Barack the Caudillo. The inferior sport of Soccer. Aging radicals and more!
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The public needs to understand that the two “crisis” are similar in many ways. To list a few, both oil and banking industries are heavily regulated and subject to ongoing federal oversight, both industries have been demonized by the administration and the press for historic abuses and greed, both industries have been poorly served by federal regulators who have failed to do their jobs properly (which may have averted each crisis), both will be subject to bigger government reaction and newer, stronger regulations from Congress responding to the administration’s need “to do something.”
But as much as these “crisis” are similar, these industries have been handled very differently by the administration.
The banking industry was offered TARP as a lifesaving measure because it was too big to fail. The administration pushed Congress to pursue bigger government answers to confront a nationwide problem it helped create. And the administration has done nothing for the businesses (the actual job creators) that have been crushed by the aforementioned banks’ unwillingness to extend credit to most businesses. The administration did not offer any support for the legitimate business losses for those directly affected by the banking crisis. Yet the financial institutions that caused the crisis continue to reap large profits without any relief to the businesses that continue to be affected.
The oil industry continues to be a target of the administration whose agenda includes the eradication of fossil fuels in pursuit of green technologies. The administration’s focus is on pushing all blame for the current Gulf crisis on the industry (and BP specifically), accepting none of its own mismanagement and regulatory failures, and pursuing every dollar possible to “politically” reimburse Gulf Coast businesses for their losses.
I am trying to understand why the administration chose to pursue the reimbursement of legitimate claims for Gulf Coast businesses while not even considering the losses incurred by business affected by the banking crisis.
There is an inherit risk in business ownership that should be taken into consideration when setting this dangerous precedence of government-enforced reimbursement for Gulf Coast business losses from the private sector. But I believe there is even more danger in the federal government being selective in providing said enforcement.
I am sorry for the losses that will be absorbed by Gulf Coast businesses and hope that each business owner can survive; but I am not sure that an oil rig accident (it has not been proven to be a criminal act) or even a hurricane in the Gulf Coast for that matter should cause the federal government to extort money from the private sector to compensate individual business losses under a free-market system.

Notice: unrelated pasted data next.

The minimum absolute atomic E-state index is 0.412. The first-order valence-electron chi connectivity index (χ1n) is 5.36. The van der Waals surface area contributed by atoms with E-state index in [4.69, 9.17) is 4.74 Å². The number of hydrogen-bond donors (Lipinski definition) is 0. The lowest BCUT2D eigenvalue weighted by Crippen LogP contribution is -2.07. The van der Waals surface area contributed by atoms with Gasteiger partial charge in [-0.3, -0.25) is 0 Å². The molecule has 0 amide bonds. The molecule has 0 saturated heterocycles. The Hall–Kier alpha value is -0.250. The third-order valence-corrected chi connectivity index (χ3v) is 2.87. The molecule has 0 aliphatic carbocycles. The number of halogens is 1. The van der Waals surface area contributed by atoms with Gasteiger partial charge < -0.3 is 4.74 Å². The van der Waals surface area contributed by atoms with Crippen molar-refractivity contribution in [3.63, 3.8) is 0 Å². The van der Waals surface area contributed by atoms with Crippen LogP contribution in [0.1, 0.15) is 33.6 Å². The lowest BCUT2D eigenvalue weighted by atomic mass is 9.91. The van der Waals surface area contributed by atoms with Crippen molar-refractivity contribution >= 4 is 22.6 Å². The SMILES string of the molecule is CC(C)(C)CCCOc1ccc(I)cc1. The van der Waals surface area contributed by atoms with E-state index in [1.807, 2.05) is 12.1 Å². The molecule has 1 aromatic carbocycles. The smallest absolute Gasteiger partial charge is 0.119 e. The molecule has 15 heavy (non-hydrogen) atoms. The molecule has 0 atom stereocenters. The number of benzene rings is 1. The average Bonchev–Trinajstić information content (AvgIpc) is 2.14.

Does anyone else understand the ramifications of the
administration’s actions? I cannot believe I am the only
— Joseph P. Amato
A MINDLESS SPORT
Re: Lisa Fabrizio’s Soccer to Me:
Baseball is a nuanced sport where the head is used to out-think your opponent. Soccer is so hopelessly lacking in nuance that the head’s primary purpose is to be bashed by a projectile which was launched from another man’s foot.
Soccer as culturally significant? It evolved with pre-historic man — prior to the advent of opposable thumbs. In the days before evolution mindlessly discarded the significant biological advantage of prehensile feet, soccer may have made sense.
Now, soccer is a waste of real estate. Soccer pitches in the Third World should be turned over to cultivation. Then, perhaps, the Third World could send us some well-nourished youth to play the sport of baseball.
There is only one sport more boring than soccer. Women’s soccer! Even when they rip their shirts off, there is little to be excited about.
And what is a vuvuzela? It sounds like something a witch doctor
from deepest, darkest Africa snips from an 11 year old
girl. Another practice, even grosser than soccer, that the Third
World expects us to tolerate. To which I say,
— Dan Martin
Re: James Bowman’s Rebels Without a Clue:
A man of faith in a godless age is hitting Americans where it hurts.
Mr. and Mrs. American Spectator Reader, let P.J. O’Rourke talk sense to your kids.
In Britain, defending your property can get you life.
The debacle of this president’s administration is both a cause and a symptom of the decline of American values. Unless Congress impeaches him, that decline will go on unchecked. An eminent jurist surveys the damage and assesses the chances for the recovery of our culture.
It won’t take long for conservatives to scratch this presidential wannabe off their 2008 scorecard.
The American Christmas, like the songs that celebrate it, makes room for everybody under the rainbow. Is that why so many people seem to be hostile to it?
Was the President done in by the economy, or by the politics of the economy?